1st Edition

Jews and Muslims in Seventeenth-Century Discourse From Religious Enemies to Allies and Friends

By Gary K. Waite Copyright 2019
    306 Pages
    by Routledge

    306 Pages
    by Routledge

    Jews and Muslims in Seventeenth-Century Discourse explores for the first time the extent to which the unusual religious diversity and tolerance of the Dutch Republic affected how its residents regarded Jews and Muslims.

    Analyzing an array of vernacular publications, this book reveals how Dutch writers, especially those within the nonconformist and spiritualist camps, expressed positive attitudes toward religious diversity in general, and Jews and Muslims in particular. Through covering the Eighty Years War (1568-1648) and the post-war era, it also highlights how the Dutch search for allies against Spain led them to approach Muslim rulers. The Dutch were assisted in this by their positive relations with Jews, and were thus able to shape a more affirmative portrayal of Islam.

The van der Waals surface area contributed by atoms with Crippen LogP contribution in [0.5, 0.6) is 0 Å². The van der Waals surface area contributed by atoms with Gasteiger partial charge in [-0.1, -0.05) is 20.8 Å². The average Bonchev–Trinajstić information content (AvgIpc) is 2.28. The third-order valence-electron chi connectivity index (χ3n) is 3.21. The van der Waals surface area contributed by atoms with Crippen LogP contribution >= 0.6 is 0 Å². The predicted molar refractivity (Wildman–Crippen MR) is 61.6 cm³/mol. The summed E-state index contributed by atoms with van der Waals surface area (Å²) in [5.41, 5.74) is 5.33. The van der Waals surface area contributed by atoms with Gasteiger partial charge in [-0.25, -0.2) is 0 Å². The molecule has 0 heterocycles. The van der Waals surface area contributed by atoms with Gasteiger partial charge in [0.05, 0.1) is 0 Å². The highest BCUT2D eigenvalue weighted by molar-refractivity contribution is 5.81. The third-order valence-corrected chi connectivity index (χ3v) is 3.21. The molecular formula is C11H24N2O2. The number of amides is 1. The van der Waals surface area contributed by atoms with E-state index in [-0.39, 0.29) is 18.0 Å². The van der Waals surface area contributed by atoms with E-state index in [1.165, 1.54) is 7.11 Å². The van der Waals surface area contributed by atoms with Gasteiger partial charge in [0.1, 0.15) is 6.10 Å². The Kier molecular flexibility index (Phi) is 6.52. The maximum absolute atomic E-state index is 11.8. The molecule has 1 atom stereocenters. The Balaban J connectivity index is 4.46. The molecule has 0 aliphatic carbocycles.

Revealing noticeable differences in language and tone between English and Dutch publications and exploring societal attitudes and culture, Jews and Muslims in Seventeenth-Century Discourse is ideal for students of British and Dutch early-modern cultural, intellectual, and religious history.

    1. Introduction

    Two Turkish Slaves in Limburg

    The Religious Other

    Pamphlets, Newssheets, and Chronicles

    England and the Netherlands in the Seventeenth Century

    Religious Conformity and Dissent – the Netherlands and England

    Christians, Jews, Muslims

    Transgressing Confessional Boundaries

    Contents of the Book